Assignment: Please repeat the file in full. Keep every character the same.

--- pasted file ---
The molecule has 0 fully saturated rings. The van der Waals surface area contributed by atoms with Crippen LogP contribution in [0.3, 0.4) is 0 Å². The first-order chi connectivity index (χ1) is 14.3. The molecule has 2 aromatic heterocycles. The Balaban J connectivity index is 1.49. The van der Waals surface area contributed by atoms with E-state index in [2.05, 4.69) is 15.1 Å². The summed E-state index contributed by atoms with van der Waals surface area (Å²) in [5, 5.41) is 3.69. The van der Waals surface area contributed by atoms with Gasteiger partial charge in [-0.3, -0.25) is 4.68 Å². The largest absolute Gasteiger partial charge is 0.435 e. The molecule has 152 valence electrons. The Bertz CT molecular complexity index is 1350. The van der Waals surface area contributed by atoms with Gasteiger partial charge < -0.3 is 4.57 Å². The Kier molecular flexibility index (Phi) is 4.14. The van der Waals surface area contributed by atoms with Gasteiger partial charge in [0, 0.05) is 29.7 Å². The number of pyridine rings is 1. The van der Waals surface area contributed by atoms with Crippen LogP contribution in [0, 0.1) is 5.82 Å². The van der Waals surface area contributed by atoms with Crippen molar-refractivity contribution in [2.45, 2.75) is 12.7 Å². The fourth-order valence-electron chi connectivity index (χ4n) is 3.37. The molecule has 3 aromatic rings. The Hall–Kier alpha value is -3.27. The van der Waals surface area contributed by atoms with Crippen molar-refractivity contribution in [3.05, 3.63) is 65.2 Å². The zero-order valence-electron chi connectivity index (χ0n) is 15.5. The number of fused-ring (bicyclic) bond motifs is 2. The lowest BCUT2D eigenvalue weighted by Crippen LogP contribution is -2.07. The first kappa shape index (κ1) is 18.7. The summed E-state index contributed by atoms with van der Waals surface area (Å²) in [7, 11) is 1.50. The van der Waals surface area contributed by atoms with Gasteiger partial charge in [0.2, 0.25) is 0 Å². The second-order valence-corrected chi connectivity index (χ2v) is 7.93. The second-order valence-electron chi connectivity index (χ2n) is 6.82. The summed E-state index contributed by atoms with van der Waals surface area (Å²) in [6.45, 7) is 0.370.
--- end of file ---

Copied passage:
The molecule has 0 fully saturated rings. The van der Waals surface area contributed by atoms with Crippen LogP contribution in [0.3, 0.4) is 0 Å². The first-order chi connectivity index (χ1) is 14.3. The molecule has 2 aromatic heterocycles. The Balaban J connectivity index is 1.49. The van der Waals surface area contributed by atoms with E-state index in [2.05, 4.69) is 15.1 Å². The summed E-state index contributed by atoms with van der Waals surface area (Å²) in [5, 5.41) is 3.69. The van der Waals surface area contributed by atoms with Gasteiger partial charge in [-0.3, -0.25) is 4.68 Å². The largest absolute Gasteiger partial charge is 0.435 e. The molecule has 152 valence electrons. The Bertz CT molecular complexity index is 1350. The van der Waals surface area contributed by atoms with Gasteiger partial charge < -0.3 is 4.57 Å². The Kier molecular flexibility index (Phi) is 4.14. The van der Waals surface area contributed by atoms with Gasteiger partial charge in [0, 0.05) is 29.7 Å². The number of pyridine rings is 1. The van der Waals surface area contributed by atoms with Crippen LogP contribution in [0, 0.1) is 5.82 Å². The van der Waals surface area contributed by atoms with Crippen molar-refractivity contribution in [2.45, 2.75) is 12.7 Å². The fourth-order valence-electron chi connectivity index (χ4n) is 3.37. The molecule has 3 aromatic rings. The Hall–Kier alpha value is -3.27. The van der Waals surface area contributed by atoms with Crippen molar-refractivity contribution in [3.05, 3.63) is 65.2 Å². The zero-order valence-electron chi connectivity index (χ0n) is 15.5. The number of fused-ring (bicyclic) bond motifs is 2. The lowest BCUT2D eigenvalue weighted by Crippen LogP contribution is -2.07. The first kappa shape index (κ1) is 18.7. The summed E-state index contributed by atoms with van der Waals surface area (Å²) in [7, 11) is 1.50. The van der Waals surface area contributed by atoms with Gasteiger partial charge in [0.2, 0.25) is 0 Å². The second-order valence-corrected chi connectivity index (χ2v) is 7.93. The second-order valence-electron chi connectivity index (χ2n) is 6.82. The summed E-state index contributed by atoms with van der Waals surface area (Å²) in [6.45, 7) is 0.370.